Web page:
Harnessing the dark side

(Nanowerk News) When we think about singularities, we tend to think of massive black holes in faraway galaxies or a distant future with runaway AI, but singularities are all around us. Singularities are simply a place where certain parameters are undefined. The North and South Pole, for example, are what’s known as coordinate singularities because they don’t have a defined longitude.
polarization singularity sheet
The singularity engineering procedure was also applied to creating more exotic singularities, such as a polarization singularity sheet. Here, the polarization properties (e.g. polarization azimuth, ellipticity angle, and intensity) of the experimental structured light field is compared to the numerical predictions. (Image: Daniel Lim/Harvard SEAS) (click on image to enlarge)
Optical singularities typically occur when the phase of light with a specific wavelength, or color, is undefined. These regions appear completely dark. Today, some optical singularities, including optical vortices, are being explored for use in optical communications and particle manipulation but scientists are just beginning to understand the potential of these systems. The question remains — can we harness darkness like we harnessed light to build powerful, new technologies?
Now, researchers from the Harvard John A. Paulson School of Engineering and Applied Sciences (SEAS) have developed a new way to control and shape optical singularities. The technique can be used to engineer singularities of many shapes, far beyond simple curved or straight lines. To demonstrate their technique, the researchers created a singularity sheet in the shape of a heart.
Cross-section of a designed heart-shaped phase singularity sheet
Cross-section of the designed heart-shaped phase singularity sheet. The extended dark region in the center image is a cross-section of the singularity sheet. The phase is undefined on the singularity sheet. (Image: Daniel Lim/Harvard SEAS)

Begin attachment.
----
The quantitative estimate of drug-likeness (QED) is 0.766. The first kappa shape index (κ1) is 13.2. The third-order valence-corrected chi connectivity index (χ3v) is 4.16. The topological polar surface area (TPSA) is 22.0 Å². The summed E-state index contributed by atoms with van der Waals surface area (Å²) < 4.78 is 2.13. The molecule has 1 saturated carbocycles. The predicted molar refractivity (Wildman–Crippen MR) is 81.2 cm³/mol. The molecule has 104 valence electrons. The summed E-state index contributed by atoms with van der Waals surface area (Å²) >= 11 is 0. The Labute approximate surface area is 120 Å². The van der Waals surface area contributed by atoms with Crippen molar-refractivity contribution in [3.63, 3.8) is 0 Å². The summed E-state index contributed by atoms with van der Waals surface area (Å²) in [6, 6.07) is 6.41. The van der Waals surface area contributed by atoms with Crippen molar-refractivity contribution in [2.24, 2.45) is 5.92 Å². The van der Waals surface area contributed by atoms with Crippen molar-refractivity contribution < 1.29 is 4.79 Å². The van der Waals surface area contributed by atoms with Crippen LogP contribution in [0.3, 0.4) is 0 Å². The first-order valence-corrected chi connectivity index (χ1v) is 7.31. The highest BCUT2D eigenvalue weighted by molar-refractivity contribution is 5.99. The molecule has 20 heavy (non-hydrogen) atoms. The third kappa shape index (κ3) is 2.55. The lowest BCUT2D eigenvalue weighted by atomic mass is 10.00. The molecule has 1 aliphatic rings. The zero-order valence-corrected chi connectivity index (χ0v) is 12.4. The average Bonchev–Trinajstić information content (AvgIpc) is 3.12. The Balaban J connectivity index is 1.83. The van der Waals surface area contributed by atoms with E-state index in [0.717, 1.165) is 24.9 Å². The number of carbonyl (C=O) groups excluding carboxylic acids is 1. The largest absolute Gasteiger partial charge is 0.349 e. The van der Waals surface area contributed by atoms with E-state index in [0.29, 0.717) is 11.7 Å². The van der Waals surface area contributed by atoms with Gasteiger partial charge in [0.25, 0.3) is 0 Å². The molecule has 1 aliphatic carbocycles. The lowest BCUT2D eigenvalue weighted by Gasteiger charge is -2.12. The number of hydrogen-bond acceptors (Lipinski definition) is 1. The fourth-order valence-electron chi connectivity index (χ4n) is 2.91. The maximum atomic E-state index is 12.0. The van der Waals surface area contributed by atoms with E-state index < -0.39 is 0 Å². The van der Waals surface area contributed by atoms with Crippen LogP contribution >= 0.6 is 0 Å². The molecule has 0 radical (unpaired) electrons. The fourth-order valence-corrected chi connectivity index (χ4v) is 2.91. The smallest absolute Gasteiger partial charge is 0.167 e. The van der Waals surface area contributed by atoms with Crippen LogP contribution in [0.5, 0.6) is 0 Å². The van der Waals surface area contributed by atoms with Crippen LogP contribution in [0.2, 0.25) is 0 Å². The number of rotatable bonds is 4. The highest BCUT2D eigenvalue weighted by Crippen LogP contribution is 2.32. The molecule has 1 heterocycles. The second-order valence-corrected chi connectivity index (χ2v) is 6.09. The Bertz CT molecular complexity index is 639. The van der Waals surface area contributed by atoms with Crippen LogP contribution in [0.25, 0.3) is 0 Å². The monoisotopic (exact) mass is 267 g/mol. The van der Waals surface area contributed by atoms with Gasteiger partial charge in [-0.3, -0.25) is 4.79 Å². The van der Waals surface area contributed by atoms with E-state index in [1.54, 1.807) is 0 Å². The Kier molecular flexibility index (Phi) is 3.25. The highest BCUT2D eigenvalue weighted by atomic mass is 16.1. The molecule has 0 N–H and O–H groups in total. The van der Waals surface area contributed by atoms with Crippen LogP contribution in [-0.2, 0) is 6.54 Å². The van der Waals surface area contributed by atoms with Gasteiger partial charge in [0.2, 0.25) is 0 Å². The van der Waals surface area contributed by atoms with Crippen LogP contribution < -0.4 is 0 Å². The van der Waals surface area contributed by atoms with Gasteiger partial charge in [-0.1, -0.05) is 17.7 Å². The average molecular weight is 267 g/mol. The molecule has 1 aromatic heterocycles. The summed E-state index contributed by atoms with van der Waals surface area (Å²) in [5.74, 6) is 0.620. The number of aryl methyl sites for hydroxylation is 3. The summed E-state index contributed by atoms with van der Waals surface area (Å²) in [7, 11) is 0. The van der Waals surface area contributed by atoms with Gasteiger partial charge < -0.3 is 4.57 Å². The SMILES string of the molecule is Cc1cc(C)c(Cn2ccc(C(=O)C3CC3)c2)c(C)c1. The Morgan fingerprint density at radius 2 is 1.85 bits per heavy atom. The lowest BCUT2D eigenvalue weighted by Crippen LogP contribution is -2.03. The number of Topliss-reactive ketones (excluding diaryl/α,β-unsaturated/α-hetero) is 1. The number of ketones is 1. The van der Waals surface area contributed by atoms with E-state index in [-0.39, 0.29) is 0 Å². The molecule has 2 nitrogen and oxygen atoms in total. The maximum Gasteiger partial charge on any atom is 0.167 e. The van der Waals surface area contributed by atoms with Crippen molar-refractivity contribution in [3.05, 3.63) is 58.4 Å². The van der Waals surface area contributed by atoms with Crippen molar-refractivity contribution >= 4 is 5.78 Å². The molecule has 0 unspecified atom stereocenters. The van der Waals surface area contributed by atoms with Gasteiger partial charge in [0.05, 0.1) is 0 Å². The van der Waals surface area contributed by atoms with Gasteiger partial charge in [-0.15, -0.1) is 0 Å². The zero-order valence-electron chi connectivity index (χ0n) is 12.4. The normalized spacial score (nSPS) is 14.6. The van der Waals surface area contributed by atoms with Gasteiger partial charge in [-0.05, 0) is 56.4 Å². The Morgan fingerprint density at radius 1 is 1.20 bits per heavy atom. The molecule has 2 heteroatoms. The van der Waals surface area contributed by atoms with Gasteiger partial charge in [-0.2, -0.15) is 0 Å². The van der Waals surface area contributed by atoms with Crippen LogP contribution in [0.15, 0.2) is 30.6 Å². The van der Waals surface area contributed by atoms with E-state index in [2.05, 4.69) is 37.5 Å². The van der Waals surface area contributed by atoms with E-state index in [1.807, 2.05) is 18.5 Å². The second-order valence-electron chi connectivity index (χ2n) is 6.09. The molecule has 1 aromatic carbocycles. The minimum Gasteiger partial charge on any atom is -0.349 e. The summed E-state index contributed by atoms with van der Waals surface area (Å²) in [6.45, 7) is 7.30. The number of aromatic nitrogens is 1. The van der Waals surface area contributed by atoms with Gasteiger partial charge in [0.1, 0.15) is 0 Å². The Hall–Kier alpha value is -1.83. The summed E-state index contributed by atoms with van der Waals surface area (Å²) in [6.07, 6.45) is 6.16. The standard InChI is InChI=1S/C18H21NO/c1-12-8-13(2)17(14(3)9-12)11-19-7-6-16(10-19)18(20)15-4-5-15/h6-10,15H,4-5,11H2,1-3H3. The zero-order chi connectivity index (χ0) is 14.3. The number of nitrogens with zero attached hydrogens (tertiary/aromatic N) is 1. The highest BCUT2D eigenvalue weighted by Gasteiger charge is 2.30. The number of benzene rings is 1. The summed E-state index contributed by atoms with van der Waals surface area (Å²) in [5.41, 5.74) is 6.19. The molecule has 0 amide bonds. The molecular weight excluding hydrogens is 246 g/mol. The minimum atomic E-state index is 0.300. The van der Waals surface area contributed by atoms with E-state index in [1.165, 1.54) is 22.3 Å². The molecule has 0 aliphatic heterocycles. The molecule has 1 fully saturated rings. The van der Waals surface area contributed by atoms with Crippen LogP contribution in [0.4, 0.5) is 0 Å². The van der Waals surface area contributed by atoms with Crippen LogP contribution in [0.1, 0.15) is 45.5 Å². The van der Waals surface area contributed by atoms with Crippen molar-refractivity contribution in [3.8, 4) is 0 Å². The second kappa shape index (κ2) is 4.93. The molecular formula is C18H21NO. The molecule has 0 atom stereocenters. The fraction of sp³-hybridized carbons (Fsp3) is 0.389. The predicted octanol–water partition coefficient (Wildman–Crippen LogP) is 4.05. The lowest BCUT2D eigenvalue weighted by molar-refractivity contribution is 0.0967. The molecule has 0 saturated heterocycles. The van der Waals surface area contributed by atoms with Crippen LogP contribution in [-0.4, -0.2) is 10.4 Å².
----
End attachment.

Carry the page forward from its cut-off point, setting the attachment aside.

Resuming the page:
“Conventional holography techniques are good at shaping light, but struggle to shape the darkness,” said Federico Capasso, the Robert L. Wallace Professor of Applied Physics and Vinton Hayes Senior Research Fellow in Electrical Engineering at SEAS and senior author of the paper. “We have demonstrated on-demand singularity engineering, which opens up a vast set of possibilities in wide-ranging fields, from super-resolution microscopy techniques to new atomic and particle traps.”
The research is published in Nature Communications ("Engineering phase and polarization singularity sheets").
Capasso and his team used flat metasurfaces with precisely-shaped nanopillars to shape the singularities.
“The metasurface tilts the wavefront of light in a very precise manner over a surface so that the interference pattern of the transmitted light produces extended regions of darkness,” said Daniel Lim, a graduate student at SEAS and first author of the paper. “This approach allows us to precisely engineer dark regions with remarkably high contrast.”
Metasurfaces, which are nanostructured surfaces containing shapes like nanopillars (left) and nanofins (right)
Metasurfaces, which are nanostructured surfaces containing shapes like nanopillars (left) and nanofins (right), were employed to realize these singularity structures experimentally. The above image shows scanning electron microscope images of titanium dioxide nanostructures that were used to precisely shape the wavefront of light in producing the singularity sheets. (Image: Daniel Lim/Harvard SEAS)
Engineered singularities could be used to trap atoms in dark regions. These singularities could also improve super high-resolution imaging. While light can only be focused to regions about half a wavelength (the diffraction limit) in size, darkness has no diffraction limit, meaning it can be localized to any size. This allows darkness to interact with particles over length scales much smaller than the wavelengths of light. This could be used to provide information on not only the size and the shape of the particles but their orientation as well.
Engineered singularities could extend beyond waves of light to other types of waves.
“You can also engineer dead zones in radio waves or silent zones in acoustic waves,” said Lim. “This research points to the possibility of designing complex topologies in wave physics beyond optics, from electron beams to acoustics,” said Lim.
Source: By Leah Burrows, Harvard School of Engineering and Applied Sciences
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